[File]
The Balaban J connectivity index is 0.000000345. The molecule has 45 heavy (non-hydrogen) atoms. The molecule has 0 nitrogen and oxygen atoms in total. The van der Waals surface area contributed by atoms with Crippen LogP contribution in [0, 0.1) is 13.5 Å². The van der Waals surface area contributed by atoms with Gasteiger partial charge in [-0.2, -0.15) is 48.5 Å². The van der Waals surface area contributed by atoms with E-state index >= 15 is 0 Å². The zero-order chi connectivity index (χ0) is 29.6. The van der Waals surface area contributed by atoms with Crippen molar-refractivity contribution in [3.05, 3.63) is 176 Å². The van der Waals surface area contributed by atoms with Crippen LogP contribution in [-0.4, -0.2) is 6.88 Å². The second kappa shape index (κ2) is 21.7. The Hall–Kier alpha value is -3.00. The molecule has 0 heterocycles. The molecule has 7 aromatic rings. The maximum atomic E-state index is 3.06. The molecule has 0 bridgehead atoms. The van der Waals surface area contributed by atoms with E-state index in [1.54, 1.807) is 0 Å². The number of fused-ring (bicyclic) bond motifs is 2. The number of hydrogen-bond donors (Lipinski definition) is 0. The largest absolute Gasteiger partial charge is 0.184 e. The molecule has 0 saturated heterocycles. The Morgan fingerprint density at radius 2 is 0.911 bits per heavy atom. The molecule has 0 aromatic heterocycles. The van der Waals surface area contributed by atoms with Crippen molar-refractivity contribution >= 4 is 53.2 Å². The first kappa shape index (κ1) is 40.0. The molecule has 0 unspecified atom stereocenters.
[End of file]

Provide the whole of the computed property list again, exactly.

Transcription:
The Balaban J connectivity index is 0.000000345. The molecule has 45 heavy (non-hydrogen) atoms. The molecule has 0 nitrogen and oxygen atoms in total. The van der Waals surface area contributed by atoms with Crippen LogP contribution in [0, 0.1) is 13.5 Å². The van der Waals surface area contributed by atoms with Gasteiger partial charge in [-0.2, -0.15) is 48.5 Å². The van der Waals surface area contributed by atoms with E-state index >= 15 is 0 Å². The zero-order chi connectivity index (χ0) is 29.6. The van der Waals surface area contributed by atoms with Crippen molar-refractivity contribution in [3.05, 3.63) is 176 Å². The van der Waals surface area contributed by atoms with Crippen LogP contribution in [-0.4, -0.2) is 6.88 Å². The second kappa shape index (κ2) is 21.7. The Hall–Kier alpha value is -3.00. The molecule has 0 heterocycles. The molecule has 7 aromatic rings. The maximum atomic E-state index is 3.06. The molecule has 0 bridgehead atoms. The van der Waals surface area contributed by atoms with E-state index in [1.54, 1.807) is 0 Å². The number of fused-ring (bicyclic) bond motifs is 2. The number of hydrogen-bond donors (Lipinski definition) is 0. The largest absolute Gasteiger partial charge is 0.184 e. The molecule has 0 saturated heterocycles. The Morgan fingerprint density at radius 2 is 0.911 bits per heavy atom. The molecule has 0 aromatic heterocycles. The van der Waals surface area contributed by atoms with Crippen molar-refractivity contribution >= 4 is 53.2 Å². The first kappa shape index (κ1) is 40.0. The molecule has 0 unspecified atom stereocenters.